New Israel Fund, the San Francisco-based progressive nonprofit, has developed a new avenue for politically liberal Jews who want to support organizations that align with their values, using donor-advised funds.
The Progressive Jewish Fund, which NIF describes as the only one of its kind in the country, is an alternative for funders who want to make philanthropic contributions to certain organizations, such as the activist group IfNotNow, that are deemed too controversial for some mainstream federations.
“There are Jewish funds, there are progressive funds, but there are no progressive Jewish funds,” said Jennifer Spitzer, NIF’s vice president of finance and operations and manager of the new fund. “We want to be the organization that provides a national Jewish progressive home.”
DAFs are rapidly growing as a popular vehicle for American charitable giving, with contributions and disbursement each growing by about 20 percent between 2016 and 2017, according to the National Philanthropic Trust. There is also a unique Jewish twist to the field: According to a Trust report, the world’s first donor-advised funds in the 1930s were created by and housed in community foundations and Jewish federations.
Spitzer said that she hopes the NIF’s fund grows at “a similar trajectory” as the DAFs did at the S.F.-based Jewish Community Federation and Endowment Fund, where she served as CEO for four years. By the time she left in 2014, it “had 900 funds and over $300 million under management,” she told J.
Contributions to the Progressive Jewish Fund, which officially opened in late October, total nearly $4.5 million in 22 different donor-advised funds, Spitzer said. She hopes that it reaches $10 million within a year.
News of the NIF’s new fund raised some hackles among Jewish federations, where some regard it as a competitor to donor-advised funds they manage. Spitzer does not see it that way. “We have supporters who also have DAFs with federations, which we welcome,” she said.
“NIF is providing a much-needed service to our supporters and others who have asked for this. Donor-advised funds are the most popular giving vehicle in the U.S., with inflow of some $29 billion a year nationwide, so we know that there is plenty of room in the philanthropic landscape for NIF, an organization with four decades of experience and expertise in the field,” Spitzer said.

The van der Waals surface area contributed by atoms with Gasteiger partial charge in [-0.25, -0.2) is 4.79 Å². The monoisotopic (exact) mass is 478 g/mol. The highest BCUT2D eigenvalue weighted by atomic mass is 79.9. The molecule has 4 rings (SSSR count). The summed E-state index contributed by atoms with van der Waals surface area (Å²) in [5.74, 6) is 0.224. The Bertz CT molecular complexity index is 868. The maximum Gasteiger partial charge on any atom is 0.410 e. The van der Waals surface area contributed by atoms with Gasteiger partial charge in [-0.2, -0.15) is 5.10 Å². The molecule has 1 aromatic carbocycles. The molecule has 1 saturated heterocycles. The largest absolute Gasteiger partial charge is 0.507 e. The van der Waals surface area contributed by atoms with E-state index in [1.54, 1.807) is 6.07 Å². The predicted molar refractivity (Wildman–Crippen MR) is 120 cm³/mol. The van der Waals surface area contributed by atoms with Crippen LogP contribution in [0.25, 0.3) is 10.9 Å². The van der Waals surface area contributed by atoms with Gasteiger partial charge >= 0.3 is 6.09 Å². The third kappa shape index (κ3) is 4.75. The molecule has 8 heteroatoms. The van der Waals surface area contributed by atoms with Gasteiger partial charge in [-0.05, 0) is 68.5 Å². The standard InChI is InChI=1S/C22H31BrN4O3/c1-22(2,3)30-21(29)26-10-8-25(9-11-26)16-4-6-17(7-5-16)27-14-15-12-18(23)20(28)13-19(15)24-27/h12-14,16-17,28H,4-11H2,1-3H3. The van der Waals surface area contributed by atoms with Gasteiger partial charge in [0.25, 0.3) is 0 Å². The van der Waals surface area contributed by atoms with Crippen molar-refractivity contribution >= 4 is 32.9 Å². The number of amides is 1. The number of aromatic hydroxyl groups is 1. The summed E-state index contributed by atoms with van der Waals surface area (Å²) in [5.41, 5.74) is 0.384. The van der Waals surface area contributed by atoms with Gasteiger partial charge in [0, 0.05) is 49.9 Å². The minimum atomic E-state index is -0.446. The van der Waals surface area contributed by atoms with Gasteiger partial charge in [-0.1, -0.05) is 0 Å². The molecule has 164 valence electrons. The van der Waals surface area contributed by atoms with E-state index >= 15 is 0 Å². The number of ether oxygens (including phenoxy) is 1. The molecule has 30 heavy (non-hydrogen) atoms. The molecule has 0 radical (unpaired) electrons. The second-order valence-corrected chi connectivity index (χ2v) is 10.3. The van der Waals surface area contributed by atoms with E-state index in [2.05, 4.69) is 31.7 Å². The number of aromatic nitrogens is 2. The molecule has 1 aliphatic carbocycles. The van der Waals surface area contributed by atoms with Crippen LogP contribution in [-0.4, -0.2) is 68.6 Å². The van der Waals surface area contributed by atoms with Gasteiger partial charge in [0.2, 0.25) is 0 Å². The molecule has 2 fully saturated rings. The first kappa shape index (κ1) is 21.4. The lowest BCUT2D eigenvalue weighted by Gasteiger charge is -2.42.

The Progressive Jewish Fund guidelines prohibit donations to any group that “supports the 1967 occupation and subsequent settlement activity, violates the human rights of any group or individual, advocates for human rights selectively for one group over another and/or rejects the principle of the universality of human rights, works to deny the right of the Jewish people to sovereign self-determination within Israel or to deny the rights of Palestinian or other non-Jewish citizens to full equality within a democratic Israel.”
The guidelines also prohibit funding any organization that “participates in or promotes global BDS activities against Israel,” while carving out an exception for organizations that “lawfully discourage the purchase of goods or use of services from settlements.”
Buying into the Progressive Jewish Fund requires a $5,000 initial contribution, and the donor can then recommend giving funds to any group the organizations supports or that is in line with its values.
Spitzer said she hopes to be able to lower that threshold to make it more inviting to young donors. In the meantime, about one-third of the accounts opened at the PJF have been created by parents and grandparents for their young adult children and grandchildren.
NIF raises money in the U.S. and elsewhere to support human rights and civil society-building programs in Israel. “The name ‘Progressive Jewish Fund’ is descriptive, but not exclusive,” Spitzer said. “This is a fund for those who want to give through a vehicle that is explicit about its liberal, democratic values.”